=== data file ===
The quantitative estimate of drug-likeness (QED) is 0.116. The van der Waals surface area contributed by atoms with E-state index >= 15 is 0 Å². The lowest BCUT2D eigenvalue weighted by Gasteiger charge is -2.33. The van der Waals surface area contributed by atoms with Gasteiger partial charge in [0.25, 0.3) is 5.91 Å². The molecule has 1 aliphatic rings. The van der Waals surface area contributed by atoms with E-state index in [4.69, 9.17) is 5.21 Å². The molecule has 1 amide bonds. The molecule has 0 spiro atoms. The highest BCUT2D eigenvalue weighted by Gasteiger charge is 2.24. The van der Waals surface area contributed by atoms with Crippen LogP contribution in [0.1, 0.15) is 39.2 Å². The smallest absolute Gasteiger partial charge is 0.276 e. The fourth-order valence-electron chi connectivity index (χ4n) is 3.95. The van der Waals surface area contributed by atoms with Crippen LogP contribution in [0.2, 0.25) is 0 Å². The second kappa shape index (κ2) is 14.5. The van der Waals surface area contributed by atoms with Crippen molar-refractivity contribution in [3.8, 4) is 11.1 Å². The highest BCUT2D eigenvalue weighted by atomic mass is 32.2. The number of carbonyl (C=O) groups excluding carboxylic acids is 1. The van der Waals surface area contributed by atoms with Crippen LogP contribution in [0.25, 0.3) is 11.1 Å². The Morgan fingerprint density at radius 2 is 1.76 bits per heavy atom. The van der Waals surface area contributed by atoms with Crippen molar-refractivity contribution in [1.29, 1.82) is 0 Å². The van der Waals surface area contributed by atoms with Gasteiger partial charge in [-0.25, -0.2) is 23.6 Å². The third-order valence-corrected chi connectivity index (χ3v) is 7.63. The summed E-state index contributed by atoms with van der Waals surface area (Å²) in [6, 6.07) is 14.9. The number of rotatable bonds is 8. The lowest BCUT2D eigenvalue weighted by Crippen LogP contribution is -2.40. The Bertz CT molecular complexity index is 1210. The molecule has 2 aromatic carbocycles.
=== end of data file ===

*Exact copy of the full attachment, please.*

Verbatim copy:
The quantitative estimate of drug-likeness (QED) is 0.116. The van der Waals surface area contributed by atoms with E-state index >= 15 is 0 Å². The lowest BCUT2D eigenvalue weighted by Gasteiger charge is -2.33. The van der Waals surface area contributed by atoms with Gasteiger partial charge in [0.25, 0.3) is 5.91 Å². The molecule has 1 aliphatic rings. The van der Waals surface area contributed by atoms with E-state index in [4.69, 9.17) is 5.21 Å². The molecule has 1 amide bonds. The molecule has 0 spiro atoms. The highest BCUT2D eigenvalue weighted by Gasteiger charge is 2.24. The van der Waals surface area contributed by atoms with Crippen LogP contribution in [0.1, 0.15) is 39.2 Å². The smallest absolute Gasteiger partial charge is 0.276 e. The fourth-order valence-electron chi connectivity index (χ4n) is 3.95. The van der Waals surface area contributed by atoms with Crippen LogP contribution in [0.2, 0.25) is 0 Å². The second kappa shape index (κ2) is 14.5. The van der Waals surface area contributed by atoms with Crippen molar-refractivity contribution in [3.8, 4) is 11.1 Å². The highest BCUT2D eigenvalue weighted by atomic mass is 32.2. The number of carbonyl (C=O) groups excluding carboxylic acids is 1. The van der Waals surface area contributed by atoms with Crippen LogP contribution in [0.25, 0.3) is 11.1 Å². The Morgan fingerprint density at radius 2 is 1.76 bits per heavy atom. The van der Waals surface area contributed by atoms with Crippen molar-refractivity contribution in [1.29, 1.82) is 0 Å². The van der Waals surface area contributed by atoms with Gasteiger partial charge in [-0.25, -0.2) is 23.6 Å². The third-order valence-corrected chi connectivity index (χ3v) is 7.63. The summed E-state index contributed by atoms with van der Waals surface area (Å²) in [6, 6.07) is 14.9. The number of rotatable bonds is 8. The lowest BCUT2D eigenvalue weighted by Crippen LogP contribution is -2.40. The Bertz CT molecular complexity index is 1210. The molecule has 2 aromatic carbocycles.